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Old 11-25-2016, 05:02 PM   #14
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Your "jellyfish" are pussy cats compared to the Irukandji found in Aussie waters. It is likely 2, maybe 3, French tourists died while snorkeling on the Great Barrier Reef 2 weeks ago, due to contact with these little horrors. Probably not big enough or prevalent enough to clog water intakes, but they can definitely kill you. https://en.wikipedia.org/wiki/Irukandji_jellyfish
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Old 11-25-2016, 07:14 PM   #15
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Your "jellyfish" are pussy cats compared to the Irukandji found in Aussie waters. It is likely 2, maybe 3, French tourists died while snorkeling on the Great Barrier Reef 2 weeks ago, due to contact with these little horrors. Probably not big enough or prevalent enough to clog water intakes, but they can definitely kill you. https://en.wikipedia.org/wiki/Irukandji_jellyfish
A good reason to stay in the safety of the PNW. ;-)
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Old 11-25-2016, 11:43 PM   #16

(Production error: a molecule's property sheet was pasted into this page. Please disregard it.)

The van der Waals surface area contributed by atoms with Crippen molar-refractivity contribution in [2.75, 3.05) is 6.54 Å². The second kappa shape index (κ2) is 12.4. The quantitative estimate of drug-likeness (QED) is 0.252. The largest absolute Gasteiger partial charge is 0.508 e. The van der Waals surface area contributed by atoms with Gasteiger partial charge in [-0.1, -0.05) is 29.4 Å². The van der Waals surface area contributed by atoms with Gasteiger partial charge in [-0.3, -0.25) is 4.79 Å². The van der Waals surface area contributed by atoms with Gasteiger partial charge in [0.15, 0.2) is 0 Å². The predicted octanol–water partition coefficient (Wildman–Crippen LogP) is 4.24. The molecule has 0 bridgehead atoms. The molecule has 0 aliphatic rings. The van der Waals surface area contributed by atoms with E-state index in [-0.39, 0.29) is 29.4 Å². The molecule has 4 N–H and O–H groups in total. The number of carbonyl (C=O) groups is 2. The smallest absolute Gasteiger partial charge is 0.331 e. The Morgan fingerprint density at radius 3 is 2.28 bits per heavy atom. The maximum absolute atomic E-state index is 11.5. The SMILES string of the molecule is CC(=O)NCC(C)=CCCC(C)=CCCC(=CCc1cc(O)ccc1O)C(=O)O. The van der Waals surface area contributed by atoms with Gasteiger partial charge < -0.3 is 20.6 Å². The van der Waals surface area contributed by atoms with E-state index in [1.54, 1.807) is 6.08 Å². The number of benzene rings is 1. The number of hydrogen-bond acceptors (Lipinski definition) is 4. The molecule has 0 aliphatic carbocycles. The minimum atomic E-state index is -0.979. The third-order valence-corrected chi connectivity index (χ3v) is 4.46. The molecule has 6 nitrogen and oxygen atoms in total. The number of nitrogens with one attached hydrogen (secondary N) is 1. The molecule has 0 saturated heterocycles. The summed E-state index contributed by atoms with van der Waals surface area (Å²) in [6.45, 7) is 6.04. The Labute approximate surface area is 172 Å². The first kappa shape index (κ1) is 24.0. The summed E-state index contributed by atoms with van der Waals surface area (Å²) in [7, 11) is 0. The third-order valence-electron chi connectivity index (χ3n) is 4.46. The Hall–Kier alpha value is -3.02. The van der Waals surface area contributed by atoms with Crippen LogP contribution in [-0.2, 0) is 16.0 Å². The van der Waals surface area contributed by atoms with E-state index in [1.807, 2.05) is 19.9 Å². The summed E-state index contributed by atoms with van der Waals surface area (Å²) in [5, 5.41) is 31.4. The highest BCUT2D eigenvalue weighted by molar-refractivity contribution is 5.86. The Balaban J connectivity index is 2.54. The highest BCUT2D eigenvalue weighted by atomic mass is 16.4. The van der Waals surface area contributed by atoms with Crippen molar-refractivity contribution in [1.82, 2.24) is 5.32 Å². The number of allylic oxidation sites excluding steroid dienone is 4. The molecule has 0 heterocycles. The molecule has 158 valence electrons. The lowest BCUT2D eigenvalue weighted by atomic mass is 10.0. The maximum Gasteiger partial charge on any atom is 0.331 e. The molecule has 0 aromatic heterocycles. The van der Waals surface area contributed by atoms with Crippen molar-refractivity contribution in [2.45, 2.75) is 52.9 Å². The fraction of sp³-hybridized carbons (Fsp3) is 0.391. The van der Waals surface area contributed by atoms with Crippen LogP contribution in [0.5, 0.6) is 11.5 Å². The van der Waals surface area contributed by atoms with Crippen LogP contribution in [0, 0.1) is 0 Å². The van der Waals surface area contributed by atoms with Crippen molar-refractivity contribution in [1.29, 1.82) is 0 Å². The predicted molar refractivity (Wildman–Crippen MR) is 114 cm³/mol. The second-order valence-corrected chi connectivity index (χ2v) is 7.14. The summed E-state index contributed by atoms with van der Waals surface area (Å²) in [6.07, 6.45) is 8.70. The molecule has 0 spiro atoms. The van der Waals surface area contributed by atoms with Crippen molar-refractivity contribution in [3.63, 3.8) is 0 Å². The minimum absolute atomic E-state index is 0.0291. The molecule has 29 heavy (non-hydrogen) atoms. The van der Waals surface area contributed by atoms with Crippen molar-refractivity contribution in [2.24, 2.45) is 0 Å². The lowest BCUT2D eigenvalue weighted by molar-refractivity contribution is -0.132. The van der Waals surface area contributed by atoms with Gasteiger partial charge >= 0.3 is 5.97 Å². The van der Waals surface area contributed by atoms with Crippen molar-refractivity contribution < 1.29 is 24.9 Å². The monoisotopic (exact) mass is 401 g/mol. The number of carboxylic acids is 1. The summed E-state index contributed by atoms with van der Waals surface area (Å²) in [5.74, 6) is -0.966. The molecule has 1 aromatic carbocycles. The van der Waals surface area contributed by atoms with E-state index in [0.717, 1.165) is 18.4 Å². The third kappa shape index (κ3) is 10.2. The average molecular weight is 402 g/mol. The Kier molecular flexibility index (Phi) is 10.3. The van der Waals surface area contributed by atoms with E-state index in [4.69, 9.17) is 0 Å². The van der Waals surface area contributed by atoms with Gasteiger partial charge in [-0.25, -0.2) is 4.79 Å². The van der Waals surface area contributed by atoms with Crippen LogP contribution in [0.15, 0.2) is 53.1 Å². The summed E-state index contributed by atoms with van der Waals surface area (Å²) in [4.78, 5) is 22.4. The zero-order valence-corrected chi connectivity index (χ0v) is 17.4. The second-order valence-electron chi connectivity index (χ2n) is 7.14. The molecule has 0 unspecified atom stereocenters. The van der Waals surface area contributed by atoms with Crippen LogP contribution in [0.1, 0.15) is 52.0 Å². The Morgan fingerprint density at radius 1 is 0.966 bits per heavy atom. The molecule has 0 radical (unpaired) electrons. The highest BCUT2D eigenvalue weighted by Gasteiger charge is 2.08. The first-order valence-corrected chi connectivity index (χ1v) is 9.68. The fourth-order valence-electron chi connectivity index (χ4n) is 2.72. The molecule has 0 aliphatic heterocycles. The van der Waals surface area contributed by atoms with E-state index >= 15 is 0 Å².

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Quote:
Originally Posted by BruceK View Post
Your "jellyfish" are pussy cats compared to the Irukandji found in Aussie waters. It is likely 2, maybe 3, French tourists died while snorkeling on the Great Barrier Reef 2 weeks ago, due to contact with these little horrors. Probably not big enough or prevalent enough to clog water intakes, but they can definitely kill you. https://en.wikipedia.org/wiki/Irukandji_jellyfish
Bruce
I'm not sure it was an Irukandji. It takes time for their stings to impact and they are not typically fatal. On the other hand, box jellyfish (chironex fleckeri) are extremely venomous and often cause immediate cardiac arrest. They are more of a threat to beach swimmers than people on reef cruises, but it seems to me they are the prime suspect.

The tour operator for the two 70 yo French fatalities, both of whom had cardiac arrests, was downplaying the jellyfish angle. But as one medico commented on TV, two cardia arrests by people next to each other in the water within a couple of minutes of each other is not just coincidence. It is the known risk season, the tour operator ought to have known of the risks and provided stinger suits or wetsuits. Even then, stings on hands/face are possible. Authorities are investigating, but it may take a while yet for the findings to be reported.

I'm keen to avoid the irukandji and will be using stinger suits for next season's cruise as those little sh#$ts are not uncommon on the Outer Reef even outside the high risk summer season.